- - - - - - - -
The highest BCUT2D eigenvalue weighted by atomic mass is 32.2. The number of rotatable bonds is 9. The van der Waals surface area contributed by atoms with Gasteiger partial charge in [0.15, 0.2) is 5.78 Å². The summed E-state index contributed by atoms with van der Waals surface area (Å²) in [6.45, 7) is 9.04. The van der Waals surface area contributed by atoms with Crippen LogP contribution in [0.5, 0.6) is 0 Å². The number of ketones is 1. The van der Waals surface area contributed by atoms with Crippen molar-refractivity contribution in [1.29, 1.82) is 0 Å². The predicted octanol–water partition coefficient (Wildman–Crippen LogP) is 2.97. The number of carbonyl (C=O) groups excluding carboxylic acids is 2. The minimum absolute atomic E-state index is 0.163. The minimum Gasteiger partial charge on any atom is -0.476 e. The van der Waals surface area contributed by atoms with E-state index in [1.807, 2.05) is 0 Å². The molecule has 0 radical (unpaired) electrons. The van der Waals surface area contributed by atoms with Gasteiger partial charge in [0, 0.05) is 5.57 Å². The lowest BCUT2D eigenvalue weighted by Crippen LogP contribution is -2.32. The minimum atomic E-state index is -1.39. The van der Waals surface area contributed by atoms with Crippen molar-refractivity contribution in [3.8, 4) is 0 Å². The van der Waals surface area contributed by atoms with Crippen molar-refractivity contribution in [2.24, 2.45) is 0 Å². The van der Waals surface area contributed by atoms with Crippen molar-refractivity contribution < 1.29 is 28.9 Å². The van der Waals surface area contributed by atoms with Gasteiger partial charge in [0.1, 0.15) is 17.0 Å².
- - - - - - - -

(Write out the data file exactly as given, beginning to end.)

The highest BCUT2D eigenvalue weighted by atomic mass is 32.2. The number of rotatable bonds is 9. The van der Waals surface area contributed by atoms with Gasteiger partial charge in [0.15, 0.2) is 5.78 Å². The summed E-state index contributed by atoms with van der Waals surface area (Å²) in [6.45, 7) is 9.04. The van der Waals surface area contributed by atoms with Crippen LogP contribution in [0.5, 0.6) is 0 Å². The number of ketones is 1. The van der Waals surface area contributed by atoms with Crippen molar-refractivity contribution in [1.29, 1.82) is 0 Å². The predicted octanol–water partition coefficient (Wildman–Crippen LogP) is 2.97. The number of carbonyl (C=O) groups excluding carboxylic acids is 2. The minimum absolute atomic E-state index is 0.163. The minimum Gasteiger partial charge on any atom is -0.476 e. The van der Waals surface area contributed by atoms with E-state index in [1.807, 2.05) is 0 Å². The molecule has 0 radical (unpaired) electrons. The van der Waals surface area contributed by atoms with Gasteiger partial charge in [0, 0.05) is 5.57 Å². The lowest BCUT2D eigenvalue weighted by Crippen LogP contribution is -2.32. The minimum atomic E-state index is -1.39. The van der Waals surface area contributed by atoms with Crippen molar-refractivity contribution in [3.8, 4) is 0 Å². The van der Waals surface area contributed by atoms with Crippen molar-refractivity contribution in [2.24, 2.45) is 0 Å². The van der Waals surface area contributed by atoms with Crippen molar-refractivity contribution < 1.29 is 28.9 Å². The van der Waals surface area contributed by atoms with Gasteiger partial charge in [0.1, 0.15) is 17.0 Å².